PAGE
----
Skip to main content

Head of Tripoli authorities refuses to cede power to Sarraj

Leader in Libyan capital backtracks on earlier statement indicating readiness of de facto authorities to yield power to transition government
Khalifa Al-Ghweil (left) and Nouri Abusahmain, the president of Libya's General National Congress, attend an independence day rally in December (AFP)

The head of Libya's de facto authorities in Tripoli said on Wednesday he was refusing to hand over power to a UN-backed unity government, apparently contradicting an earlier pledge by his administration.

Khalifa Ghweil, the leader of Tripoli's so-called National Salvation Government, issued a statement calling on ministers not to stand down and threatening to prosecute anyone who cooperated with Prime Minister-designate Fayez al-Sarraj's internationally recognised government.

"Given the requirements of public interest... you are requested to continue your mission in accordance with the law," Ghweil said.

The announcement is a setback for Sarraj who arrived last week at a naval base in the capital and has gained support from key power holders including the Central Bank and the National Oil Corporation.

A statement released late on Tuesday bearing the logo of the militia-backed Tripoli authority had said its prime minister, deputy premiers and cabinet ministers were all stepping aside in support of the unity government.

That statement, published on the website of the Tripoli authorities' justice ministry, said the decision was taken to "preserve the higher interests of the country and prevent bloodshed and divisions".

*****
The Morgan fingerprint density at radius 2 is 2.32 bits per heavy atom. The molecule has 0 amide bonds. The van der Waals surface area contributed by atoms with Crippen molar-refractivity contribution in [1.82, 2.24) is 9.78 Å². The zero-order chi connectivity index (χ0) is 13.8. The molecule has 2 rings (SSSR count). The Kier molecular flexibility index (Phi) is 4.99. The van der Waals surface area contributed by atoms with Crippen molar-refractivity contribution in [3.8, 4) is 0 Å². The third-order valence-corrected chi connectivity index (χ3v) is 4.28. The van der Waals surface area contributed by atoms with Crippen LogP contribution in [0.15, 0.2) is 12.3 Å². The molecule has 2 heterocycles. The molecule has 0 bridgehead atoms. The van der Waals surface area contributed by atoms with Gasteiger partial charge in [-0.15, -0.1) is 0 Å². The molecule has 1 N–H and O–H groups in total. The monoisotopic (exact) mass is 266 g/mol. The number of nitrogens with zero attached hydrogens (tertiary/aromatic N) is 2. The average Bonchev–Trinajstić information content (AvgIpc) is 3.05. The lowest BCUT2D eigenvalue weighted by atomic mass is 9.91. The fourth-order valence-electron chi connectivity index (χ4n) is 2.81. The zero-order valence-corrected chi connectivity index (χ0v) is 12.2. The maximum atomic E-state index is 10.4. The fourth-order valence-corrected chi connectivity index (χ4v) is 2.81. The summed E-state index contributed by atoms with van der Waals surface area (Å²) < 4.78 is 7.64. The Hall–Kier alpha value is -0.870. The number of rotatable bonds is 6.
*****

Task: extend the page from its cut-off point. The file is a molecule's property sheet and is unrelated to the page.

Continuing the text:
Earlier on Tuesday, nearly 70 members of the General National Congress, the parliamentary assembly reinstated by the coalition of armed groups that took control of Tripoli in 2014 and formed the National Salvation Government, voted to formally recognise the UN-backed government.

Ghweil's administration had made several attempts to block Sarraj's arrival, including closing airspace around the capital, and called for him to leave Tripoli or "surrender" to the authorities.

Libya has had rival parliaments and governments since 2014, when the internationally recognised legislature was forced out of Tripoli by an alliance of militia-backed groups.

Sarraj, a businessman from Tripoli, has not yet received the endorsement of a rival government backed by the parliament in the eastern city of Tobruk.

UN envoy Martin Kobler on Tuesday welcomed the Tripoli authority's willingness to hand over power, though he had warned that "deeds must follow words".

Kobler held talks with Sarraj on Tuesday after arriving for his first visit to Tripoli since the new government arrived in the capital.

Earlier on Wednesday, Italian Foreign Minister Paolo Gentiloni had said recent developments were "encouraging" in moving towards a "united, stable and secure Libya".

"I hope that the spirit of compromise prevails on all parties involved," he said in a statement.

Kobler praised the "courage and determination" of the unity government and said the UN was ready to provide "all the support needed" towards an "immediate and peaceful handover of power".

World powers are pressing all sides in the Libyan conflict to accept the UN-brokered deal amid concerns the Islamic State (IS) militant group is gaining influence in the country.

Western nations are openly considering military intervention against the militants, but diplomats and officials have previously said that they would wait for a request from the unity government.

However, as Middle East Eye first reported, Britain has already launched covert military operations in the country with the support of Jordan. The US has also been conducting drone strikes on IS targets in the country.

Stay informed with MEE's newsletters

Sign up to get the latest alerts, insights and analysis, starting with Turkey Unpacked

Middle East Eye delivers independent and unrivalled coverage and analysis of the Middle East, North Africa and beyond. To learn more about republishing this content and the associated fees, please fill out this form. More about MEE can be found here.